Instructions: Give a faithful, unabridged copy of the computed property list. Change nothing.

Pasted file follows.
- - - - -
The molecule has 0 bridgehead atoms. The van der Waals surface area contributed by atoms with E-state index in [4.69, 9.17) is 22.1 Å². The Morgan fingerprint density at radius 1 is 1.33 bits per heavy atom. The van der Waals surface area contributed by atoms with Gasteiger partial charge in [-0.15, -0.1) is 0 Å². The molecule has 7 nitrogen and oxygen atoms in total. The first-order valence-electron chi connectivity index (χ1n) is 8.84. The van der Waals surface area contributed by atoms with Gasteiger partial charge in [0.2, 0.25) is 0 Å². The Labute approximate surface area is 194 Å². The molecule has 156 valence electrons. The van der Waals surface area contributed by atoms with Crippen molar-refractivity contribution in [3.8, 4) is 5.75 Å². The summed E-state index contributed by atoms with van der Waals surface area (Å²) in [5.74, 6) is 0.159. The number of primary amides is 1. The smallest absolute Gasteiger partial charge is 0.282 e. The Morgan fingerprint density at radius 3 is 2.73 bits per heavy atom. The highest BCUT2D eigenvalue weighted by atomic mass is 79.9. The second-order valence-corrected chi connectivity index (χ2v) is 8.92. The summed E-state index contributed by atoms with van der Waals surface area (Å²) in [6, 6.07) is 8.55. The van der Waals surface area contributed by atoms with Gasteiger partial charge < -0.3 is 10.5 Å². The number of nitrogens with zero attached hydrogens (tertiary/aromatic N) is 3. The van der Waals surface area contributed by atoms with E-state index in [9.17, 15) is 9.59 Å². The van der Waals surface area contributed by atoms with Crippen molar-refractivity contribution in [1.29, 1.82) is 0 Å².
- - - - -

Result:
The molecule has 0 bridgehead atoms. The van der Waals surface area contributed by atoms with E-state index in [4.69, 9.17) is 22.1 Å². The Morgan fingerprint density at radius 1 is 1.33 bits per heavy atom. The van der Waals surface area contributed by atoms with Gasteiger partial charge in [-0.15, -0.1) is 0 Å². The molecule has 7 nitrogen and oxygen atoms in total. The first-order valence-electron chi connectivity index (χ1n) is 8.84. The van der Waals surface area contributed by atoms with Gasteiger partial charge in [0.2, 0.25) is 0 Å². The Labute approximate surface area is 194 Å². The molecule has 156 valence electrons. The van der Waals surface area contributed by atoms with Crippen molar-refractivity contribution in [3.8, 4) is 5.75 Å². The summed E-state index contributed by atoms with van der Waals surface area (Å²) in [5.74, 6) is 0.159. The number of primary amides is 1. The smallest absolute Gasteiger partial charge is 0.282 e. The Morgan fingerprint density at radius 3 is 2.73 bits per heavy atom. The highest BCUT2D eigenvalue weighted by atomic mass is 79.9. The second-order valence-corrected chi connectivity index (χ2v) is 8.92. The summed E-state index contributed by atoms with van der Waals surface area (Å²) in [6, 6.07) is 8.55. The van der Waals surface area contributed by atoms with Gasteiger partial charge < -0.3 is 10.5 Å². The number of nitrogens with zero attached hydrogens (tertiary/aromatic N) is 3. The van der Waals surface area contributed by atoms with E-state index in [9.17, 15) is 9.59 Å². The van der Waals surface area contributed by atoms with Crippen molar-refractivity contribution in [1.29, 1.82) is 0 Å².